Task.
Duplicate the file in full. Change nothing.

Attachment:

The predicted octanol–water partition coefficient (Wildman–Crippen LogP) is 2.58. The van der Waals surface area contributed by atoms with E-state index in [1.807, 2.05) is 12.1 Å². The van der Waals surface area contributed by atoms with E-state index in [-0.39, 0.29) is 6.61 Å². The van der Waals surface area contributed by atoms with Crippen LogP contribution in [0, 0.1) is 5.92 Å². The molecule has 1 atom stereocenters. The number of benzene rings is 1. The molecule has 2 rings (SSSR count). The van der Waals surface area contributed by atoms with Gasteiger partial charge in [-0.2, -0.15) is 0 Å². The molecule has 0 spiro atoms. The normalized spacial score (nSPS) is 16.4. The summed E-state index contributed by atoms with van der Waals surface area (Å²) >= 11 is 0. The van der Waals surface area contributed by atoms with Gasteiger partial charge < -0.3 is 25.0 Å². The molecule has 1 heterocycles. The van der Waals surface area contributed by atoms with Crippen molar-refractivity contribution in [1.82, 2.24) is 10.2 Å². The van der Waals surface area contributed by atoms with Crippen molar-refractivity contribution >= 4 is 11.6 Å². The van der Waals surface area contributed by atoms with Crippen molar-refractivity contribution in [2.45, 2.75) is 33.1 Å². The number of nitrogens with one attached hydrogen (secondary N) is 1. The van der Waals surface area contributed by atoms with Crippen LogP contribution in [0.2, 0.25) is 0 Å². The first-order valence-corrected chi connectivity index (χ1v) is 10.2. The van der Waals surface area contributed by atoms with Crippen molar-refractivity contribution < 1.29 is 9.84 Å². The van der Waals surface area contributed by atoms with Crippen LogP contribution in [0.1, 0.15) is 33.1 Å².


The predicted octanol–water partition coefficient (Wildman–Crippen LogP) is 2.58. The van der Waals surface area contributed by atoms with E-state index in [1.807, 2.05) is 12.1 Å². The van der Waals surface area contributed by atoms with E-state index in [-0.39, 0.29) is 6.61 Å². The van der Waals surface area contributed by atoms with Crippen LogP contribution in [0, 0.1) is 5.92 Å². The molecule has 1 atom stereocenters. The number of benzene rings is 1. The molecule has 2 rings (SSSR count). The van der Waals surface area contributed by atoms with Gasteiger partial charge in [-0.2, -0.15) is 0 Å². The molecule has 0 spiro atoms. The normalized spacial score (nSPS) is 16.4. The summed E-state index contributed by atoms with van der Waals surface area (Å²) >= 11 is 0. The van der Waals surface area contributed by atoms with Gasteiger partial charge < -0.3 is 25.0 Å². The molecule has 1 heterocycles. The van der Waals surface area contributed by atoms with Crippen molar-refractivity contribution in [1.82, 2.24) is 10.2 Å². The van der Waals surface area contributed by atoms with Crippen molar-refractivity contribution >= 4 is 11.6 Å². The van der Waals surface area contributed by atoms with Crippen molar-refractivity contribution in [2.45, 2.75) is 33.1 Å². The number of nitrogens with one attached hydrogen (secondary N) is 1. The van der Waals surface area contributed by atoms with Crippen LogP contribution in [0.2, 0.25) is 0 Å². The first-order valence-corrected chi connectivity index (χ1v) is 10.2. The van der Waals surface area contributed by atoms with Crippen molar-refractivity contribution < 1.29 is 9.84 Å². The van der Waals surface area contributed by atoms with Crippen LogP contribution in [0.1, 0.15) is 33.1 Å².